Reports from Argentina
Posted: Jan. 16 2003, 20:52The other night after a meeting of the Commission for Solidarity with Occupied Businesses, a couple of comrades from the PTS and three Americans from USAS and I were hanging out in the Congress Plaza drinking beer and eating pizza.
Three small kids came by – they were probably siblings, none older than ten – and one boy asked if we had any pizza left. We looked in the box and it was all gone.
I was holding the last slice in my hand and had eaten half of it. Timidly, I asked him if he wanted it.
This kid didn't have any reservations; he took the half-slice and ate it quickly as he walked away.
There are many signs of poverty in Buenos Aires. (According to government statistics over half of residents live in poverty, while 25% are completely destitute.) The economic crisis is visible in all parts of the city: small children selling trinkets on the subway, young men my age sorting through garbage to sell it to recycling centers (these are called "cartoneros" or "cardboard people"), old women sitting down on the sidewalk begging for money.
But for some reason, this young boy asking for pizza really made me sympathize. It made me think of all the times when I was his age that I rejected pizza because someone else had touched it, or it was cold, or it just didn't look good.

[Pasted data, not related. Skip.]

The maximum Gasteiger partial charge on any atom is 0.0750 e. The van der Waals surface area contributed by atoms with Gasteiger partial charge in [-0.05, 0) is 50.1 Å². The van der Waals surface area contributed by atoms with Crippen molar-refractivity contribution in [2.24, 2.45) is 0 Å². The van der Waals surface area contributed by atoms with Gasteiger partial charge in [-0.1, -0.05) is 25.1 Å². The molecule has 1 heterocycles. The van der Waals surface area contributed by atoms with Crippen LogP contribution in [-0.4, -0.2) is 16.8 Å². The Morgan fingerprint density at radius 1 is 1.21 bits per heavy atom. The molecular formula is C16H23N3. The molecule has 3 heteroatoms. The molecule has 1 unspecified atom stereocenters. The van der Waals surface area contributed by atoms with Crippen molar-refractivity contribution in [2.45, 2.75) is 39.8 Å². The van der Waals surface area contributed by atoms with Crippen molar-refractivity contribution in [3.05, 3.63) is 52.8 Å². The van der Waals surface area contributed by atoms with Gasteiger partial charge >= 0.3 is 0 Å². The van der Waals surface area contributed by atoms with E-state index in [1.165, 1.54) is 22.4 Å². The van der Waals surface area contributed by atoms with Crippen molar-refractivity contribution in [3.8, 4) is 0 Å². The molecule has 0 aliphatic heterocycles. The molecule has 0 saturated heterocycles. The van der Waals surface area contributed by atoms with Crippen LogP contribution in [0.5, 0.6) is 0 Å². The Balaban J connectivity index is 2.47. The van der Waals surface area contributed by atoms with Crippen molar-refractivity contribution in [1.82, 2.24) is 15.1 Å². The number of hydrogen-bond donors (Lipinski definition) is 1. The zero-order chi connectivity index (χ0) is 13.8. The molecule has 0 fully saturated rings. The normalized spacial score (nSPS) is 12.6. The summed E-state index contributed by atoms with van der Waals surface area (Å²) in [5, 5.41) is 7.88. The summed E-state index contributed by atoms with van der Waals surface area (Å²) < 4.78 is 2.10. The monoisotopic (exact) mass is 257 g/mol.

And this is one of the people who is not dying of hunger. There are millions who are.
If anyone has ever doubted the necesity of socialist revolution, consider this: Argentina is capable of producing food for 300 million people, yet millions here are starving. Only capitalism allows a situation like this to occur.
– Dzhon Rid
Posted: Jan. 26 2003, 03:15
I've been enjoying your reports a lot, but one statement rubbed me the wrong way: "Argentina is capable of producing food for 300 million people ..."
In many countries in crisis or transition, there is food capacity going to waste. One example is Zimbabwe with its leader Mugabe. As I understand it, the whites took most of the land and were efficiently farming it on huge farms. After taking most of the land and distributing it all of a sudden, food production has dropped drastically. In the near term things look very bad. Anyway, an efficient government could raise food production very much in Zimbabwe. There are a number of countries like this. Worldwide, there is a lot of room for increased food production. On the other hand, worldwide much of the food production (even in the US) is causing great harm to the environment that will result in decreased production in the future. As a whole, the world is in trouble and heading toward greater troubles, regardless of the politial system. My problem is with an unsubstantiated statement like: "Argentina could feed 300 million." I don't believe it. The fact that we could do far better in feeding the world's people (which of course we could, using a number of measures) is almost irrelevant in my terms. The answer does not lie in that direction. Certainly vast changes in the US would help – cutting back on our riduculous consumerism, managing our country better, and reforming (or changing) the political system. But to say we just need to produce more food and distribute it better ("we" being the world) is irresponsible. This is what some of the bloody stupid UN food officials have been saying for a long time. (Sorry to get carried away ...)
Anyway, keep posting the reports; I love them.